In 2015, Mike Pence was in a tight spot. As the governor of Indiana, he was staring down a public health crisis when hundreds of people were contracting HIV by using dirty needles to inject opioids. Pence knew he needed to do something quick to quell the outbreak but was fundamentally opposed to the solution that health experts were suggesting: a needle exchange program where drug addicts can trade in their used, dirty syringes for new, sterile ones.
Some worry that such programs encourage illegal drug use. But research generally shows that needle exchanges reduce the likelihood that diseases like HIV will spread. So Pence relented to the health experts, and the outbreak was quickly contained.
Pence’s dilemma was high-profile but not unique. Many state and local lawmakers have faced moral quandaries as the country struggles with historic numbers of opioid abuse and overdoses. Lawmakers on both sides of the aisle have expressed reservations about needle exchanges, yet their presence is growing in areas hardest-hit by the epidemic.
But if many politicians are reluctant to embrace needle exchanges, then they'll likely have a hard time with the latest frontier in the fight against opioid abuse: supervised injection facilities.
At these facilities, medical professionals provide addicts with sterile injection equipment so they can safely use illegal drugs they obtained from outside. They can also wait out the high and get information about and referrals to treatment.
There's only one supervised injection facility in North America. It's in Vancouver, Canada, and has been credited with preventing nearly 5,000 overdoses since it opened in 2003. Now two U.S. cities may open clinics of their own.
“It just shows how desperate we’ve gotten with this epidemic that this is something we’re looking into,” says Jay Butler, president of the Association of State and Territorial Health Officials.
The supervised injection facility in Vancouver. (AP/The Canadian Press, Darryl Dyck)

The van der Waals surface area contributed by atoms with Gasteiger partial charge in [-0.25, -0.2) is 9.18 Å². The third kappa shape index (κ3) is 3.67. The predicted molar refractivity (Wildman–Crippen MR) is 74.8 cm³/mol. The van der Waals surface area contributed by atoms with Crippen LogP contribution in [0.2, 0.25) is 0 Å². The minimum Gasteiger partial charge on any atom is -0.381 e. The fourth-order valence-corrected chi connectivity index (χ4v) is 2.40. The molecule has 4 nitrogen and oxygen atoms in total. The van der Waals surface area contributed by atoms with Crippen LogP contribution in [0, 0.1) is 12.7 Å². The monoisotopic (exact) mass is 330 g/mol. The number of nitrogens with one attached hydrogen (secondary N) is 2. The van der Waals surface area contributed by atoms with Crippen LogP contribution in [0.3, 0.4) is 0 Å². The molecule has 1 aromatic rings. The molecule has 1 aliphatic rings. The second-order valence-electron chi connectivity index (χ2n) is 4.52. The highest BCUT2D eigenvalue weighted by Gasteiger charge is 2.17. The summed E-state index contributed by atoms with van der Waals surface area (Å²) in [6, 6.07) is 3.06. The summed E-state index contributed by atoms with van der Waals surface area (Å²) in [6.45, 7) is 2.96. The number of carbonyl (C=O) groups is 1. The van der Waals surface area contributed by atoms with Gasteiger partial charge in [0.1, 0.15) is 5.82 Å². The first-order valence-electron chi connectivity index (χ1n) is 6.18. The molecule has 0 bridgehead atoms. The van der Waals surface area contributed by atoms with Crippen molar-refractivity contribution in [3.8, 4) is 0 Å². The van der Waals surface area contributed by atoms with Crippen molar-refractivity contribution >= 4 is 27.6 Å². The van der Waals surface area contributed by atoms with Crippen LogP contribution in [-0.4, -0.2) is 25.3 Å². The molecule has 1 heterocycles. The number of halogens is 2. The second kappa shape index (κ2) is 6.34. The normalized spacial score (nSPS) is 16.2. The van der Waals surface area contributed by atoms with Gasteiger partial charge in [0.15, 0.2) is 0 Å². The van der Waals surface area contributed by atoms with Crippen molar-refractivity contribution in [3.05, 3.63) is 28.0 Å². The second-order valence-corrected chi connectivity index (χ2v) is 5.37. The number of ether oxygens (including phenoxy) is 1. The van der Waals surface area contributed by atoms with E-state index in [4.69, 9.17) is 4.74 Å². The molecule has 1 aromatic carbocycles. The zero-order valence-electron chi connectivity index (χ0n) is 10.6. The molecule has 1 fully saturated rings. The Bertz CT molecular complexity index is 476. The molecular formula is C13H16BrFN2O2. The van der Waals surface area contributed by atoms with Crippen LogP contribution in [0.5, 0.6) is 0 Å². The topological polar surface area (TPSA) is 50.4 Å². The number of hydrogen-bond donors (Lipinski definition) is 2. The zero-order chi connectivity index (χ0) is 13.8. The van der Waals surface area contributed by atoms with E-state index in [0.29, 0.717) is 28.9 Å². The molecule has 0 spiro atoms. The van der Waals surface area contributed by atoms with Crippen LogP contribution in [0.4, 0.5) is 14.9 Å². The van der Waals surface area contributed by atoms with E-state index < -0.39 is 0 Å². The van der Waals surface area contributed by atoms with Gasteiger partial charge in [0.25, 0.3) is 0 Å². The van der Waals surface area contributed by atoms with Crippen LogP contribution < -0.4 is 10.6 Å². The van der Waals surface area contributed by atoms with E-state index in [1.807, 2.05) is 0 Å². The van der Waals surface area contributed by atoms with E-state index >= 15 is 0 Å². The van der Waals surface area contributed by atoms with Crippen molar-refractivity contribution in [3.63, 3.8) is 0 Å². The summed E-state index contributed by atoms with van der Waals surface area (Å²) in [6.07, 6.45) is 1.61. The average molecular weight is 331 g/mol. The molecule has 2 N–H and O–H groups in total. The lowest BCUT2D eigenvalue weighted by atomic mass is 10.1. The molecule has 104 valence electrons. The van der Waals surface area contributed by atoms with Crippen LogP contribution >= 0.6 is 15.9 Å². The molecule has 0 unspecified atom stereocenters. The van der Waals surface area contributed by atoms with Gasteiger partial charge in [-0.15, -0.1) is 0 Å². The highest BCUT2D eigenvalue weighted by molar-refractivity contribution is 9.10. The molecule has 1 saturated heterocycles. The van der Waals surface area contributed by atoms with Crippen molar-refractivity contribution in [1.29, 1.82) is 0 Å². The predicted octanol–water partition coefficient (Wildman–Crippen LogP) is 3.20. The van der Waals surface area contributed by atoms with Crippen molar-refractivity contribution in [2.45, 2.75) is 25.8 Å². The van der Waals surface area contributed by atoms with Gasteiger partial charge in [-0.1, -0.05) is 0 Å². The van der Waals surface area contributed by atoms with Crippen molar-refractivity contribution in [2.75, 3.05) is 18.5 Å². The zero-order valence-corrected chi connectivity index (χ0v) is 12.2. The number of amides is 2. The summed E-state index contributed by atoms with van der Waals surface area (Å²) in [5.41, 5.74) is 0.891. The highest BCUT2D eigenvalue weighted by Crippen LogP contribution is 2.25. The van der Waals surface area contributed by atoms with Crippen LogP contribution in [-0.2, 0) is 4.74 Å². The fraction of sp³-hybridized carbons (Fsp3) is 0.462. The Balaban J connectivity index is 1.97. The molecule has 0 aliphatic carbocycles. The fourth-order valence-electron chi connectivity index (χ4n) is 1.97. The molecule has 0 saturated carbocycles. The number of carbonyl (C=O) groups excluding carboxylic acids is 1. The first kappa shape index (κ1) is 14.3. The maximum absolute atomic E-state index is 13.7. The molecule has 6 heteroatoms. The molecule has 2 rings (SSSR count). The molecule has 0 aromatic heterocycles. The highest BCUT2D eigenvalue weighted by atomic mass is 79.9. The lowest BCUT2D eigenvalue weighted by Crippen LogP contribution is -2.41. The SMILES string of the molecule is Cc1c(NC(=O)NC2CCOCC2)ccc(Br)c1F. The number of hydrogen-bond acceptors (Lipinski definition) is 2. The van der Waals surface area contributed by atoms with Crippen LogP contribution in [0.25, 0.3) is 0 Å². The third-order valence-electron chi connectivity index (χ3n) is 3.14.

Just across the Canadian border, Seattle and King County officials gave the green light for what will be the nation's first supervised injection facilities.
“This isn’t about enabling drug use," says Jeff Duchin, health officer of public health for the Seattle and King County Department of Health. "These are sick people, and they’re in danger of dying alone and outside. We want people to be able to be kept alive until they’re ready for treatment."
Seattle is in the midst of securing funding and finding two sites, which is why there's no date for when the facilities will open. They need to be somewhere with easy access for the most vulnerable populations and large enough to offer wraparound services like HIV testing and treatment.
San Francisco is also exploring the option. London Breed, president of the city's Board of Supervisors, plans to introduce legislation that would create a task force to study the implications of a supervised injection facility.
"I can’t say safe injection is the answer. It may not be," she said in a statement. "But I know we can’t be quiet anymore. We can’t hope the trouble away. We have to research."
Mayor Ed Lee initially voiced opposition but has since softened his stance.
“I had to kind of force myself to be open to the idea because it doesn’t come as a natural thing,” he said at an event in January.
Of course, Seattle and San Francisco are about as progressive as cities get. Getting support for these clinics in more moderate and conservative areas would likely be an uphill battle.